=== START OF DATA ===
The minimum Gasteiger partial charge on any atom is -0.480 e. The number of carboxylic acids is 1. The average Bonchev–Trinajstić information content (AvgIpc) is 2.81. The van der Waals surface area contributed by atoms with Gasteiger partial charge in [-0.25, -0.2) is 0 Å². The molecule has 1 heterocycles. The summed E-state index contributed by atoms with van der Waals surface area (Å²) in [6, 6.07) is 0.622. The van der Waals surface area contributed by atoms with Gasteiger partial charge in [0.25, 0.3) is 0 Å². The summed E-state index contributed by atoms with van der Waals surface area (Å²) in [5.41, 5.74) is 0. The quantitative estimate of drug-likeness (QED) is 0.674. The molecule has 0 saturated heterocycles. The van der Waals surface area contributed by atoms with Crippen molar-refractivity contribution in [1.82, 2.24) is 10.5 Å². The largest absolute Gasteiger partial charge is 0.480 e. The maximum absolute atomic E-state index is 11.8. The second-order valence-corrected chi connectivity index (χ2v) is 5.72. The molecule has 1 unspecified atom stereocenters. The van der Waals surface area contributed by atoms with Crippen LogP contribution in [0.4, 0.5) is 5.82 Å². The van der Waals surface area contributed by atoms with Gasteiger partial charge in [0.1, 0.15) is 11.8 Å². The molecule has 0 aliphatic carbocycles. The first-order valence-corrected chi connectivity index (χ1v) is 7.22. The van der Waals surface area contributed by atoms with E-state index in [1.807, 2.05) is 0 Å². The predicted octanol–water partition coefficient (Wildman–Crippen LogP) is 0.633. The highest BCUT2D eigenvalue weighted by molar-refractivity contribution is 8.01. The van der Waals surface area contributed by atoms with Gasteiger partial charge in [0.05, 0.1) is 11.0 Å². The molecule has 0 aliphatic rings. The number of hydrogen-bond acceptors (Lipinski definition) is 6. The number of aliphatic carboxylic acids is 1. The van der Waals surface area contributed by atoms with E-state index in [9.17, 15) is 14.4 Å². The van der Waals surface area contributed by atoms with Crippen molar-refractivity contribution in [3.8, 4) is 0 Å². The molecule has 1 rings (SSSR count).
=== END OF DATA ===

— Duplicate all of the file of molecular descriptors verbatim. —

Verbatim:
The minimum Gasteiger partial charge on any atom is -0.480 e. The number of carboxylic acids is 1. The average Bonchev–Trinajstić information content (AvgIpc) is 2.81. The van der Waals surface area contributed by atoms with Gasteiger partial charge in [-0.25, -0.2) is 0 Å². The molecule has 1 heterocycles. The summed E-state index contributed by atoms with van der Waals surface area (Å²) in [6, 6.07) is 0.622. The van der Waals surface area contributed by atoms with Gasteiger partial charge in [0.25, 0.3) is 0 Å². The summed E-state index contributed by atoms with van der Waals surface area (Å²) in [5.41, 5.74) is 0. The quantitative estimate of drug-likeness (QED) is 0.674. The molecule has 0 saturated heterocycles. The van der Waals surface area contributed by atoms with Crippen molar-refractivity contribution in [1.82, 2.24) is 10.5 Å². The largest absolute Gasteiger partial charge is 0.480 e. The maximum absolute atomic E-state index is 11.8. The second-order valence-corrected chi connectivity index (χ2v) is 5.72. The molecule has 1 unspecified atom stereocenters. The van der Waals surface area contributed by atoms with Crippen LogP contribution in [0.4, 0.5) is 5.82 Å². The van der Waals surface area contributed by atoms with Gasteiger partial charge in [0.1, 0.15) is 11.8 Å². The molecule has 0 aliphatic carbocycles. The first-order valence-corrected chi connectivity index (χ1v) is 7.22. The van der Waals surface area contributed by atoms with E-state index in [1.807, 2.05) is 0 Å². The predicted octanol–water partition coefficient (Wildman–Crippen LogP) is 0.633. The highest BCUT2D eigenvalue weighted by molar-refractivity contribution is 8.01. The van der Waals surface area contributed by atoms with Gasteiger partial charge in [0.05, 0.1) is 11.0 Å². The molecule has 0 aliphatic rings. The number of hydrogen-bond acceptors (Lipinski definition) is 6. The number of aliphatic carboxylic acids is 1. The van der Waals surface area contributed by atoms with E-state index in [9.17, 15) is 14.4 Å². The van der Waals surface area contributed by atoms with Crippen molar-refractivity contribution in [3.8, 4) is 0 Å². The molecule has 1 rings (SSSR count).